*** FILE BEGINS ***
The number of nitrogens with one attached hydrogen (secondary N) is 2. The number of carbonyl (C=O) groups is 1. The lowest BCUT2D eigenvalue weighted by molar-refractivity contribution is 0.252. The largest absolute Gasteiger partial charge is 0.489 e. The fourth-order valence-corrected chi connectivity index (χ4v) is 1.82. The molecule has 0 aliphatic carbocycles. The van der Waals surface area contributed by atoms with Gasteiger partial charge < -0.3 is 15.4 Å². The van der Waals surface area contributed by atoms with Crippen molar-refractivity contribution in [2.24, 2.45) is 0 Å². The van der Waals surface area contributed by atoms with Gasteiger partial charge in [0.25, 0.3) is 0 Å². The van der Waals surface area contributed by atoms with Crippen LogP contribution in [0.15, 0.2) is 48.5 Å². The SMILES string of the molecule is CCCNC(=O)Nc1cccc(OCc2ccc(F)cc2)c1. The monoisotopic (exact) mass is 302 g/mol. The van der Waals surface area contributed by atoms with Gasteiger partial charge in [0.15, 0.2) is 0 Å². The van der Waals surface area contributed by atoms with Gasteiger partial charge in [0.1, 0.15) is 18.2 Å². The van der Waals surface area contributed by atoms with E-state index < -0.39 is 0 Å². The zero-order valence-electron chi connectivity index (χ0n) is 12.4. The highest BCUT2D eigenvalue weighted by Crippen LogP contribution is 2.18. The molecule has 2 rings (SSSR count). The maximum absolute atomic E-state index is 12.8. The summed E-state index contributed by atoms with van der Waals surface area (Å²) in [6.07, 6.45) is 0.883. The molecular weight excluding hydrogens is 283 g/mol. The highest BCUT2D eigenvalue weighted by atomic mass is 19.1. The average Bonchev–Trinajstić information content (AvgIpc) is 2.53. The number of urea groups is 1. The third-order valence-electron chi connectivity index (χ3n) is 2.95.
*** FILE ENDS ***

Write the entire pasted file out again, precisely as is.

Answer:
The number of nitrogens with one attached hydrogen (secondary N) is 2. The number of carbonyl (C=O) groups is 1. The lowest BCUT2D eigenvalue weighted by molar-refractivity contribution is 0.252. The largest absolute Gasteiger partial charge is 0.489 e. The fourth-order valence-corrected chi connectivity index (χ4v) is 1.82. The molecule has 0 aliphatic carbocycles. The van der Waals surface area contributed by atoms with Gasteiger partial charge < -0.3 is 15.4 Å². The van der Waals surface area contributed by atoms with Crippen molar-refractivity contribution in [2.24, 2.45) is 0 Å². The van der Waals surface area contributed by atoms with Gasteiger partial charge in [0.25, 0.3) is 0 Å². The van der Waals surface area contributed by atoms with Crippen LogP contribution in [0.15, 0.2) is 48.5 Å². The SMILES string of the molecule is CCCNC(=O)Nc1cccc(OCc2ccc(F)cc2)c1. The monoisotopic (exact) mass is 302 g/mol. The van der Waals surface area contributed by atoms with Gasteiger partial charge in [0.15, 0.2) is 0 Å². The van der Waals surface area contributed by atoms with Gasteiger partial charge in [0.1, 0.15) is 18.2 Å². The van der Waals surface area contributed by atoms with E-state index < -0.39 is 0 Å². The zero-order valence-electron chi connectivity index (χ0n) is 12.4. The highest BCUT2D eigenvalue weighted by Crippen LogP contribution is 2.18. The molecule has 2 rings (SSSR count). The maximum absolute atomic E-state index is 12.8. The summed E-state index contributed by atoms with van der Waals surface area (Å²) in [6.07, 6.45) is 0.883. The molecular weight excluding hydrogens is 283 g/mol. The highest BCUT2D eigenvalue weighted by atomic mass is 19.1. The average Bonchev–Trinajstić information content (AvgIpc) is 2.53. The number of urea groups is 1. The third-order valence-electron chi connectivity index (χ3n) is 2.95.